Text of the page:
A person making a Jersey Will (the ‘Testator’) must have full testamentary capacity when signing the Will. If the Testator lacks the mental capacity to make it, the Will can be set aside
When is mental capacity assessed?
The Royal Court has held the person making the Jersey Will the Testator must have testamentary capacity at the time the Will was executed, or when the Testator gave instructions for the Will, provided; (i) the Will is prepared in accordance with the Testator’s instructions; and (ii) at the time of execution the Testator is capable of understanding, and does understand, that he is executing a Will for which he has given instructions.
The level of mental capacity required for signing a Will which has been drafted in accordance with the instructions given on a previous occasion is not as high as the level required for giving the instructions. On the latter occasion all that is required is that the Testator knows that he is executing a Will.
What is the test for mental capacity?
The three criteria for assessing mental capacity are:
a) The testator must understand that he is giving his property to one or more objects of his regard.
b) He must understand and recollect the extent of his property.
c) He must also understand the nature and extent of the claims upon him both of those whom he is including in the Will and those whom he is excluding from his Will.
What would the Royal Court consider when deciding mental capacity?
In deciding whether a Testator had testamentary capacity the Royal Court would consider not only the act of giving instructions and signing the Will, but also all relevant matters relating to the health and life of the Testator. For example the Royal Court may look at the testamentary dispositions that the Testator made in order to see whether they represent a departure from what he has previously indicated he wished to do, or are they in some way contrary to the affections which he might be expected to entertain, or the moral duties on him.
You should seek legal advice as soon as possible if you are considering contesting on the grounds of invalid formally. If it is considered that you have prima facie grounds for succeeding then we would discuss with you the question of whether to issue a caveat against the estate. This would prevent the executor from proceeding with administering the estate until the issues that you intend to raise are dealt with. However note that this does not mean, that a testamentary disposition which disappoints those to whom the Testator might be thought to be bound by affection, or owe some duty, such as a spouse or a child, or which favours those who appear to be undeserving is of itself evidence of mental capacity.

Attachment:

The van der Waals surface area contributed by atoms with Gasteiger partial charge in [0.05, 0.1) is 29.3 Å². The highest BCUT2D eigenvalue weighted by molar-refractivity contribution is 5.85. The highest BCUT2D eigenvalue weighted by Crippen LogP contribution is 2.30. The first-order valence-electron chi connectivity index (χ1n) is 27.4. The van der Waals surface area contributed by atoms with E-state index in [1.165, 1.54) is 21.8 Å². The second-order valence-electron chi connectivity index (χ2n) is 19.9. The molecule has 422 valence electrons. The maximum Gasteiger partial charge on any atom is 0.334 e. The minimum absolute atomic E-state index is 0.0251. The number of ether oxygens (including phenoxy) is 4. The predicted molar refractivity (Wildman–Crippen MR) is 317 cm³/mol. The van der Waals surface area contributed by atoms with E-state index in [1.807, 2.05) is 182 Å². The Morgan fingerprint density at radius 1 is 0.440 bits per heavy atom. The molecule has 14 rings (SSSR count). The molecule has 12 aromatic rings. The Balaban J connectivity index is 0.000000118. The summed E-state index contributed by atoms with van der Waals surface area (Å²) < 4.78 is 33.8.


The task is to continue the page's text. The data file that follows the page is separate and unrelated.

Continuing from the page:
What about where someone suffers from a mental illness but has period of lucidity?
Where a person suffers from a mental illness but executes a Jersey Will during one of his periods of lucidity the will is valid.
Who has to prove mental incapacity?
The general principle is that a person is presumed to be sane unless proved otherwise, and that the burden is normally upon the party contesting the Will.
However, where there is clear evidence of mental illness which affects the Testator’s capacity to make a valid Jersey Will, the burden of proof shifts to the party supporting the Will to prove it was made in a lucid interval.
For general advice, assistance or further information on bringing an action against a Jersey Estate to challenge on the grounds of lack of capacity or any issues with Jersey Wills or Probate please do not hesitate to call 630530 or email us on firstname.lastname@example.org